Adcock earned an Alumni Association Scholarship, providing three semesters of tuition money. More valuable, however, was the access he received to an alumni mentor. 

The Alumni Association created the mentoring program more than 10 years ago. The program links MC students to area professionals who offer insights and guidance. Alumni mentors are matched with mentees based on the criteria assessed in interest forms. Both student and alumni participants learn from the experience—and grow as professionals. 

Adcock matched with Debra Dwyer ’80, then an assistant U.S. attorney who had also served as an assistant state’s attorney in Montgomery County for nearly 15 years. Dwyer offered Adcock a wealth of information about being a professional attorney and managing law school interviews. Moreover, the two forged an enduring professional relationship. 

In 2017, while he was a student at University of Maryland, Adcock interned with Dwyer, who had been appointed a Montgomery County Circuit Court judge. After graduating cum laude from the University of Maryland, Adcock—like his mentor— applied to American University’s Washington College of Law. His application contained a recommendation from Dwyer. 

When Adcock graduated from law school, he received a clerkship with the Montgomery County Circuit Court, working for Dwyer and other judges. “Every day in court you learn something new,” says Adcock. “It was a valuable experience.” 

Michael Adcock now works as a prosecutor in the Montgomery County State’s Attorney’s Office. He credits his success in large part to the experience and encouragement he received from the Alumni Association mentorship program.

Jorge Torres sitting in the dentistry lab

Born to parents who immigrated from Mexico, JORGE TORRES ’18 did not think college was an option for him. As an undocumented student, his plan was to work in construction after graduating high school. While a student worker in the guidance counselors’ office at Clarksburg High School, he learned about the ACES program for students like himself: first generation to college, lower income, and often identifying as minority. He applied and hoped for the best. 

Within the program, ACES Coach Terré Thomas encouraged Torres to push himself academically through the remainder of high school. She also helped him—and his parents— understand the college application process. The cost of attending college weighed on him—until a Christmas Eve phone call. 

“I was at home eating breakfast when the I got the call,” Torres says. “The ACES counselor told me I had been selected to receive the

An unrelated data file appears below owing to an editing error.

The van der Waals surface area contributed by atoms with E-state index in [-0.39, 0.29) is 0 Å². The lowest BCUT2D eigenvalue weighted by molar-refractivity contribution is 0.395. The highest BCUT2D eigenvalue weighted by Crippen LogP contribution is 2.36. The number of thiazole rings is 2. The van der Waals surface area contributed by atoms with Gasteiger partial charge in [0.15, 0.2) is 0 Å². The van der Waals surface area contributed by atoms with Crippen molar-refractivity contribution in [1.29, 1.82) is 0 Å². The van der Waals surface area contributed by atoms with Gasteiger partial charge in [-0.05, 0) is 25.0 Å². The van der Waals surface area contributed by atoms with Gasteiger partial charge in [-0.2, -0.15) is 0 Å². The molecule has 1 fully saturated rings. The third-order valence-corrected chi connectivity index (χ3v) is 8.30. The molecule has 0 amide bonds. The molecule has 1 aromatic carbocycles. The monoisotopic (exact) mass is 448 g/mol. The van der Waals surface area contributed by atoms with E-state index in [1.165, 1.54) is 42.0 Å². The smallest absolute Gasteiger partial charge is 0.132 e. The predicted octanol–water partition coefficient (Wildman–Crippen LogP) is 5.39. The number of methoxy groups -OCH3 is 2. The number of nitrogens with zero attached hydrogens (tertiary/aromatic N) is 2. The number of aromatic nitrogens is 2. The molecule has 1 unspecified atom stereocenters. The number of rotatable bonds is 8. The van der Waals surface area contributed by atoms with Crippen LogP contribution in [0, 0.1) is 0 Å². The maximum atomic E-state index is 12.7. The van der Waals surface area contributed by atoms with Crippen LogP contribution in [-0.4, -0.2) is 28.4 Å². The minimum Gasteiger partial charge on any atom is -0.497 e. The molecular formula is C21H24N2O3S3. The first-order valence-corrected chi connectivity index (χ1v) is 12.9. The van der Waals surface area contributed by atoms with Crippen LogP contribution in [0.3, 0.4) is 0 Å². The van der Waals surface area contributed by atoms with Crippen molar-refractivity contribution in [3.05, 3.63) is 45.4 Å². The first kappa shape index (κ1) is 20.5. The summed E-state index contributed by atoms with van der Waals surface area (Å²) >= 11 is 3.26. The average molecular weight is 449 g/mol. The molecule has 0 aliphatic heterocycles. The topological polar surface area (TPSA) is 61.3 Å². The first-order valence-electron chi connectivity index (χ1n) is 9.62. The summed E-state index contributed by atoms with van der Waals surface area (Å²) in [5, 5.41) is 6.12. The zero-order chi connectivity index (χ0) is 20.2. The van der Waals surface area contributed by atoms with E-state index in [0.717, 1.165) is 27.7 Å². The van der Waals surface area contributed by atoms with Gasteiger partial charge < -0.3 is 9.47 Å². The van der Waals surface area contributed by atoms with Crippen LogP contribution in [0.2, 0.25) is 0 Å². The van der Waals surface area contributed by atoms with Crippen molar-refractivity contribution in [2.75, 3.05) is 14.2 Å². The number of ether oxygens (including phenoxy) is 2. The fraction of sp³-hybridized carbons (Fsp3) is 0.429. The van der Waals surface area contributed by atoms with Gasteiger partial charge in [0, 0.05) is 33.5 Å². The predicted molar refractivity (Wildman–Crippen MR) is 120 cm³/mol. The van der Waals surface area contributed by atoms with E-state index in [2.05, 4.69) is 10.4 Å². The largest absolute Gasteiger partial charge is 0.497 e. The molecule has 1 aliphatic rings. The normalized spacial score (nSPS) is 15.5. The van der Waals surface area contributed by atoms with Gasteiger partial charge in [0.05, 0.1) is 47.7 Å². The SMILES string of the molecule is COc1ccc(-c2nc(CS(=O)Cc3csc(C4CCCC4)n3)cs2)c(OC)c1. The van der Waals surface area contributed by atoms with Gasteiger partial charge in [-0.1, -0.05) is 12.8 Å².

Mary Pat and Darren Alcus ACES Pathway Scholarship, which would cover my college expenses, and my first thought was: ‘I should start studying immediately.’” 

The scholarship not only covered tuition at Montgomery College, it continued through his transfer to The Universities at Shady Grove, where he earned a bachelor’s degree and graduated with honors. Currently, he is in his second year at University of Maryland Dental School. 

“My plan is to keep my grades up and have the option of specializing later on. Dental school is definitely hard, but I will try my best,” he says. 

Scholarship donors Darren and Mary Pat Alcus, who keep updated on Torres’ progress, are impressed by his determination. “Darren and I feel lucky to be able to provide someone with such promise, such motivation, such drive, and such appreciation, with the opportunity to pursue his dream,” Mary Pat says. “We have no doubt Jorge will achieve his goals, and we are happy that we will have played a part in helping him realize his full promise and potential.” 

Jorge Torres completed a bachelor’s degree in biological science from the University of Maryland at USG. He plans to become a pediatric dentist.

Alexander 'Sasha' Stone and his family.

Deciding to forgo college after graduating from St. John’s College High School in 2006, ALEXANDER “SASHA” STONE ’13 could not have imagined he would one day hold a doctorate in business administration and management. 

After high school, the Rockville native started a career in property management. With his self-taught IT skills, he was becoming more interested in the then-relatively new field of cybersecurity. He knew college credentials would open up opportunities for professional growth so he enrolled at MC. 

“I was drawn to Montgomery College for the small class sizes and the one-on-one access I had to my professors,” Stone said. 

Stone took on a leadership role on the College’s Board of Trustees as a student representative while pursuing a dual degree: an associate’s degree at Montgomery College and a bachelor’s degree at The Universities at Shady Grove. 

Alexander Stone currently works for the Environmental Protection Agency as an IT security manager. Stone has earned five college degrees: the associate’s, bachelor’s, master’s, an M.B.A. and a doctorate.